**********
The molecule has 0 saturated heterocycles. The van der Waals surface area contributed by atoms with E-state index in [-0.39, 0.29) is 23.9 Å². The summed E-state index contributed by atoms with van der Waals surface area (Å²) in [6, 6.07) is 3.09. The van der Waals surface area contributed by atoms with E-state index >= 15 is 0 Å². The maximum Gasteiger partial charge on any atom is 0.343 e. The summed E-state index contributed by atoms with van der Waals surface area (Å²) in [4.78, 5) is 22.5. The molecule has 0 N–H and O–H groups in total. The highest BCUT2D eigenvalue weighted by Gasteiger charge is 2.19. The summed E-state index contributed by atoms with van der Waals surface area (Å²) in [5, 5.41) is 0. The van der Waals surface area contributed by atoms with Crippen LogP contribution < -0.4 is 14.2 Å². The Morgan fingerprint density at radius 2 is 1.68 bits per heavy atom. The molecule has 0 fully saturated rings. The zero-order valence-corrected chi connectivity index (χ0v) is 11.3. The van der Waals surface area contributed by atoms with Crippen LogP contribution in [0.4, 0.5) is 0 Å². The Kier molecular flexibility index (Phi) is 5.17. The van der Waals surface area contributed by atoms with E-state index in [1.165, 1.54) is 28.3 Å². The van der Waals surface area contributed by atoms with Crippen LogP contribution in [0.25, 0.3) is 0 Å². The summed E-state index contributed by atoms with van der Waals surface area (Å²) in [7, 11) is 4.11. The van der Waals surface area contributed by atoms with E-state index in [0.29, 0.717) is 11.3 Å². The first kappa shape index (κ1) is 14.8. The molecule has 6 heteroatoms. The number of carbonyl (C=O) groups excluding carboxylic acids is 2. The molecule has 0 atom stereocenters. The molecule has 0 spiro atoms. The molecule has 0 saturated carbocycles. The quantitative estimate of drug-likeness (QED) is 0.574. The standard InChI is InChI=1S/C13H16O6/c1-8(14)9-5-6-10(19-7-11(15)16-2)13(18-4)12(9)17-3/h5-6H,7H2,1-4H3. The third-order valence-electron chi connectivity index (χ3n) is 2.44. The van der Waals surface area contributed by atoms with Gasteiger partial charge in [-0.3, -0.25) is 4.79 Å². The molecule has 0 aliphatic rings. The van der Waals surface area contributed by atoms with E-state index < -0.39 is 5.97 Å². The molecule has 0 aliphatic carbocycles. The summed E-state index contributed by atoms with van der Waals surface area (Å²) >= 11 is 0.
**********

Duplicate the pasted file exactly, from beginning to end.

The molecule has 0 saturated heterocycles. The van der Waals surface area contributed by atoms with E-state index in [-0.39, 0.29) is 23.9 Å². The summed E-state index contributed by atoms with van der Waals surface area (Å²) in [6, 6.07) is 3.09. The van der Waals surface area contributed by atoms with E-state index >= 15 is 0 Å². The maximum Gasteiger partial charge on any atom is 0.343 e. The summed E-state index contributed by atoms with van der Waals surface area (Å²) in [4.78, 5) is 22.5. The molecule has 0 N–H and O–H groups in total. The highest BCUT2D eigenvalue weighted by Gasteiger charge is 2.19. The summed E-state index contributed by atoms with van der Waals surface area (Å²) in [5, 5.41) is 0. The van der Waals surface area contributed by atoms with Crippen LogP contribution < -0.4 is 14.2 Å². The Morgan fingerprint density at radius 2 is 1.68 bits per heavy atom. The molecule has 0 fully saturated rings. The zero-order valence-corrected chi connectivity index (χ0v) is 11.3. The van der Waals surface area contributed by atoms with Crippen LogP contribution in [0.4, 0.5) is 0 Å². The Kier molecular flexibility index (Phi) is 5.17. The van der Waals surface area contributed by atoms with E-state index in [1.165, 1.54) is 28.3 Å². The van der Waals surface area contributed by atoms with Crippen LogP contribution in [0.25, 0.3) is 0 Å². The summed E-state index contributed by atoms with van der Waals surface area (Å²) in [7, 11) is 4.11. The van der Waals surface area contributed by atoms with E-state index in [0.29, 0.717) is 11.3 Å². The first kappa shape index (κ1) is 14.8. The molecule has 6 heteroatoms. The number of carbonyl (C=O) groups excluding carboxylic acids is 2. The molecule has 0 atom stereocenters. The molecule has 0 spiro atoms. The molecule has 0 saturated carbocycles. The quantitative estimate of drug-likeness (QED) is 0.574. The standard InChI is InChI=1S/C13H16O6/c1-8(14)9-5-6-10(19-7-11(15)16-2)13(18-4)12(9)17-3/h5-6H,7H2,1-4H3. The third-order valence-electron chi connectivity index (χ3n) is 2.44. The van der Waals surface area contributed by atoms with Gasteiger partial charge in [-0.3, -0.25) is 4.79 Å². The molecule has 0 aliphatic rings. The van der Waals surface area contributed by atoms with E-state index < -0.39 is 5.97 Å². The molecule has 0 aliphatic carbocycles. The summed E-state index contributed by atoms with van der Waals surface area (Å²) >= 11 is 0.